What Is Kawasaki Disease? Rare Child Illness Linked to Coronavirus

kawaski disease and coronavirus

Getty A nurse gives a baby medicine after administering vaccines at St. Johns Medical Centre during the coronavirus lockdown in April 2020.

The National Health Service English was the first to report out a warning of the possible link between coronavirus in children and Kawasaki disease on Sunday. The Health Service Journal [HSJ] reported on Monday that over the past three weeks that “there has been an apparent rise in the number of children of all ages presenting with a multisystem inflammatory state requiring intensive care across London and also in other regions of the UK.”

Kawasaki syndrome is a disease that primarily affects children, causing swelling in the walls of medium-sized arteries throughout the body, according to the Mayo Clinic. Sometimes referred to as mucocutaneous lymph node syndrome, it can also cause swelling of the glands during infection of the lymph nodes, skin, and mucous membranes inside the mouth, nose, and throat.

While most reports of children infected with COVID-19 while also showing symptoms of Kawasaki disease were overseas in Italy, Spain, and Britain, according to Reuters as of April 28, there are three cases of children stateside being treated for the rare syndrome.

The kids affected are between the ages of six months and eight years old, and all three received treatment at Columbia Medical Center in New York. Dr. Mark Gorelik, a pediatric rheumatologist, and immunologist told Reuters, “Right now, we’re at the very beginning of trying to understand what that represents,” of the correlation between COVID-19 and Kawasaki disease.

However, Gorelick also noted that he believes these particular cases may not be Kawasaki syndrome, but an immune response triggered by an infection that has similar symptoms of the inflammatory disease. According to the Mayo Clinic, the causes of Kawasaki disease are unknown and the syndrome is not believed to be contagious. However, there are unproven theories linking the syndrome to certain environmental factors or genetics.

U.K.’s HSJ reported similar findings that while “there is a growing concern that [coronavirus]-related inflammatory syndrome is emerging in children in the U.K., there may be another, as yet unidentified, infectious pathogen associated with these cases.”

On April 27, the U.K.’s Pediatric Intensive Care Society [PICS] wrote in a statement letter:

It is important to highlight that, both in the U.K. and in other countries, there have still been very few cases of critically unwell children with COVID-19 admitted to pediatric intensive care units. However, an early case report relating to COVID-19 presenting as Kawasaki syndrome has been published recently [1], and PICS is aware of a small number of children nationally who appear to fit the clinical picture described in the NHS England alert.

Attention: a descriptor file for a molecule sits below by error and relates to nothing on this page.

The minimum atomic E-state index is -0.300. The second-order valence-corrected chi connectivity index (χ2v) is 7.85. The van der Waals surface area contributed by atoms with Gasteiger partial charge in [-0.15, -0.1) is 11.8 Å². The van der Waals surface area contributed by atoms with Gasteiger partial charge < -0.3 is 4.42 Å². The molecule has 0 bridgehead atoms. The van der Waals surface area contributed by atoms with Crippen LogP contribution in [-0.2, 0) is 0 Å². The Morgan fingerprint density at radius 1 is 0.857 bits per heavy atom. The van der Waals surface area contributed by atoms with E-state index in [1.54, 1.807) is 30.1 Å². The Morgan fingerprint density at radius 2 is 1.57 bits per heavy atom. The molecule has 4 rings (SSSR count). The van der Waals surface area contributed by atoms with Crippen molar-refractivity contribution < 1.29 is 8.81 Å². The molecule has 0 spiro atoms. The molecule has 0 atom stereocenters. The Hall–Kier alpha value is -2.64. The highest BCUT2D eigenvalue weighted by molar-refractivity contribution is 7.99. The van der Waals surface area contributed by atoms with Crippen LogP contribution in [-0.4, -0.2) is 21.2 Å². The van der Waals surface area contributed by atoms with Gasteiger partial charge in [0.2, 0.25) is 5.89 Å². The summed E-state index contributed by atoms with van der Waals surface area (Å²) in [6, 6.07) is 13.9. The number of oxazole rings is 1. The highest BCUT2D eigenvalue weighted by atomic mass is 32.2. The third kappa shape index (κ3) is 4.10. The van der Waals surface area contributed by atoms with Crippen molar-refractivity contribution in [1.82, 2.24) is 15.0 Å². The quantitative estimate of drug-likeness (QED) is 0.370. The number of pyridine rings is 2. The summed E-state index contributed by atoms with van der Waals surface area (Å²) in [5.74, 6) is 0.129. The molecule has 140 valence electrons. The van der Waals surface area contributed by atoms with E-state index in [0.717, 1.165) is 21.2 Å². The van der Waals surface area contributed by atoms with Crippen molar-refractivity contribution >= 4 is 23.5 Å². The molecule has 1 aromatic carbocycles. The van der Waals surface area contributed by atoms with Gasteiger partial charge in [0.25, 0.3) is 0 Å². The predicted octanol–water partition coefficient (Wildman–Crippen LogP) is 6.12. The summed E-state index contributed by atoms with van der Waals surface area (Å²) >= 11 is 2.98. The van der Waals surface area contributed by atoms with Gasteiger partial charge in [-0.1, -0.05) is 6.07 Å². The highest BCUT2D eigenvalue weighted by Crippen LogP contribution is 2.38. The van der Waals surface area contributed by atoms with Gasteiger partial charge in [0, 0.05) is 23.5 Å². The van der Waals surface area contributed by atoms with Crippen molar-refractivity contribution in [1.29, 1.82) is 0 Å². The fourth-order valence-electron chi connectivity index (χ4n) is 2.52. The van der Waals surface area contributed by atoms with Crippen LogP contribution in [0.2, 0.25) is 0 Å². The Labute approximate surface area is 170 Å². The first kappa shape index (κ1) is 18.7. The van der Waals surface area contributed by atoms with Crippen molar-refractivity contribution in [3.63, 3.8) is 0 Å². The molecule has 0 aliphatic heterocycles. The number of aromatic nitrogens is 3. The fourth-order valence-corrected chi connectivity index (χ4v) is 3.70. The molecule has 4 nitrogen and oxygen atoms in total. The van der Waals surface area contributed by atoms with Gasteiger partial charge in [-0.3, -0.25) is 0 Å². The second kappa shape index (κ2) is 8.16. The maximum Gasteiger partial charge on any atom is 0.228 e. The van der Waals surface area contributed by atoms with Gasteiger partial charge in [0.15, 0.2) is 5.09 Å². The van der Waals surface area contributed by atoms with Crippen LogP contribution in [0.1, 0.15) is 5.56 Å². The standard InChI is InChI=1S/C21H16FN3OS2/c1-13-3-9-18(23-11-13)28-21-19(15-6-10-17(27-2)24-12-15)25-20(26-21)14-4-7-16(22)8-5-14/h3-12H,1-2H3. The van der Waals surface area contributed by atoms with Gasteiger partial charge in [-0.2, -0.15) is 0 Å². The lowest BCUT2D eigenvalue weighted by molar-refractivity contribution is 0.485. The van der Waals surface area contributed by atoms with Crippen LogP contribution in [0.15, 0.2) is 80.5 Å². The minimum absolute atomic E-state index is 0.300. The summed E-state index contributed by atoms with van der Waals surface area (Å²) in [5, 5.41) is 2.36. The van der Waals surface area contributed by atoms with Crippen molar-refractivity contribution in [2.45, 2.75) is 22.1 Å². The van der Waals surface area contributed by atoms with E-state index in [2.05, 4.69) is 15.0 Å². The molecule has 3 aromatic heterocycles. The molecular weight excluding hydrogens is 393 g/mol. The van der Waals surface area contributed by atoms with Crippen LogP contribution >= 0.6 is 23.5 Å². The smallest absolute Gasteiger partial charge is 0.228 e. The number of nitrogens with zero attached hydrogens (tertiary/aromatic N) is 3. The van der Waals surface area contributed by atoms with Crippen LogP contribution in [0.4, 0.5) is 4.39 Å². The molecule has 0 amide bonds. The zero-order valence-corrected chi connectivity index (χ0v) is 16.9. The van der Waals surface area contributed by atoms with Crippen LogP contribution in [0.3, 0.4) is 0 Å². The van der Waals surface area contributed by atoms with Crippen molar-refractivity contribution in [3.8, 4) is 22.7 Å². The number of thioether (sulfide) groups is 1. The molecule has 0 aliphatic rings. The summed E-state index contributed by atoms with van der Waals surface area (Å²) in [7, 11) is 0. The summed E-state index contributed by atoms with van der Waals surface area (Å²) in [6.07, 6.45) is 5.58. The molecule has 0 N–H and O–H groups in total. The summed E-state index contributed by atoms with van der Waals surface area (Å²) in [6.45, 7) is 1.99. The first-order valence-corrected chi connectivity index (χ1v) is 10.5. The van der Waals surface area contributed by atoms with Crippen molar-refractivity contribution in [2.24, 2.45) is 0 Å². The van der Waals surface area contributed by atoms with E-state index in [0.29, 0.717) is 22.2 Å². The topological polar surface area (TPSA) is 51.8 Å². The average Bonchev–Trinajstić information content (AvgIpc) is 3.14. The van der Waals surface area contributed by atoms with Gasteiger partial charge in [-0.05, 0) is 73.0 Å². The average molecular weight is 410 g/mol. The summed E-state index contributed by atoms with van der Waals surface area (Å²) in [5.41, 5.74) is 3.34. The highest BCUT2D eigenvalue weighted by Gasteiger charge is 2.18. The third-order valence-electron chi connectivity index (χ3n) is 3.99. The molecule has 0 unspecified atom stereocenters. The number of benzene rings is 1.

What are the Signs & Symptoms of Kawasaki Disease?

Symptoms of the first phase of Kawasaki disease include high fever, sometimes higher than 102.2 degrees, that lasts more than three days. Another main symptom is eyes becoming extremely red and emitting a thick discharge. There may also be peeling of the skin.

Kawasaki disease can cause large rashes on the body, including the genital area, as well as cracked, red dry lips, mouth, and swollen tongue. There may also be swelling in the feet and hands.

In the second phase, a child may experience diarrhea, joint and abdominal pain, vomiting, and peeling on the skin coming off in large sheets. The third phase of Kawasaki disease is when the symptoms start to ease off unless further issues continue to develop. Symptoms can last for up to eight weeks before a child is back to normal health.

Those at highest risk of having Kawaski disease are children under the age of five, and of Asian or Pacific Island descent.

Doctors Urge Parents to Stay Calm Since the Risk to Children Remains Extremely Low

According to the American Academy of Pediatrics, Kawasaki disease has remained largely undetected stateside, and healthcare professionals urged parents to stay calm.

Professor Simon Kenny, NHS national clinical director for children and young people told CNN, “Thankfully Kawasaki-like diseases are very rare, as currently are serious complications in children related to Covid-19, but it is important that clinicians are made aware of any potential emerging links so that they are able to give children and young people the right care fast.”

Dr. Tina Tan, professor of pediatrics and infectious diseases at Northwestern University’s Feinberg School of Medicine said to CNN, “I think it’s really important that an alert like that goes out,” referring to the NHS England report, “not to alarm anybody but to have people be aware of the fact that this can happen. Here in the U.S., I think we’re just starting to see it.”

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